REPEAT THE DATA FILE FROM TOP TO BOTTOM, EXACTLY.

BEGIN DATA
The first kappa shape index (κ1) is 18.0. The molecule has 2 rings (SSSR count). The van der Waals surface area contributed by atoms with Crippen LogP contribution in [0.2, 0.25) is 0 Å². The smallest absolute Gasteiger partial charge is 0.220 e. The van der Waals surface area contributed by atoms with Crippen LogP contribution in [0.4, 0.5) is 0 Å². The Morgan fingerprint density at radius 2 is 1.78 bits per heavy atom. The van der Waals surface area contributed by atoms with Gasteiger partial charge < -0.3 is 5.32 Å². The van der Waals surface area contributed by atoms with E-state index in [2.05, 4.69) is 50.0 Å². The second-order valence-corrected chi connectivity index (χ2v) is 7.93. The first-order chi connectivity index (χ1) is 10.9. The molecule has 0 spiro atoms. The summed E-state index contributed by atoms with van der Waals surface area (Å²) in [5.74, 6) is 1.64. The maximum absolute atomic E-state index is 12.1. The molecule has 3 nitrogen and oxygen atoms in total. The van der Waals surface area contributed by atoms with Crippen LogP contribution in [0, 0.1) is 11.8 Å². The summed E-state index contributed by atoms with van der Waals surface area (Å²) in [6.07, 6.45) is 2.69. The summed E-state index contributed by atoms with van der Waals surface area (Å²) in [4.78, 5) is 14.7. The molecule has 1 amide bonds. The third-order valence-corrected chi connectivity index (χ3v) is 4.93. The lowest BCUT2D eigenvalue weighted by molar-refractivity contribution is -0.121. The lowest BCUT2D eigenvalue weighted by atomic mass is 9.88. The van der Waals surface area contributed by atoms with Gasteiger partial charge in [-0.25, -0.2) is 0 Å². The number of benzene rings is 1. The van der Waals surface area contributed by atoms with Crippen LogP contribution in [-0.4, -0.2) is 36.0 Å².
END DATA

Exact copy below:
The first kappa shape index (κ1) is 18.0. The molecule has 2 rings (SSSR count). The van der Waals surface area contributed by atoms with Crippen LogP contribution in [0.2, 0.25) is 0 Å². The smallest absolute Gasteiger partial charge is 0.220 e. The van der Waals surface area contributed by atoms with Crippen LogP contribution in [0.4, 0.5) is 0 Å². The Morgan fingerprint density at radius 2 is 1.78 bits per heavy atom. The van der Waals surface area contributed by atoms with Gasteiger partial charge < -0.3 is 5.32 Å². The van der Waals surface area contributed by atoms with E-state index in [2.05, 4.69) is 50.0 Å². The second-order valence-corrected chi connectivity index (χ2v) is 7.93. The first-order chi connectivity index (χ1) is 10.9. The molecule has 0 spiro atoms. The summed E-state index contributed by atoms with van der Waals surface area (Å²) in [5.74, 6) is 1.64. The maximum absolute atomic E-state index is 12.1. The molecule has 3 nitrogen and oxygen atoms in total. The van der Waals surface area contributed by atoms with Crippen LogP contribution in [0, 0.1) is 11.8 Å². The summed E-state index contributed by atoms with van der Waals surface area (Å²) in [6.07, 6.45) is 2.69. The summed E-state index contributed by atoms with van der Waals surface area (Å²) in [4.78, 5) is 14.7. The molecule has 1 amide bonds. The third-order valence-corrected chi connectivity index (χ3v) is 4.93. The lowest BCUT2D eigenvalue weighted by molar-refractivity contribution is -0.121. The lowest BCUT2D eigenvalue weighted by atomic mass is 9.88. The van der Waals surface area contributed by atoms with Gasteiger partial charge in [-0.25, -0.2) is 0 Å². The number of benzene rings is 1. The van der Waals surface area contributed by atoms with Crippen LogP contribution in [-0.4, -0.2) is 36.0 Å².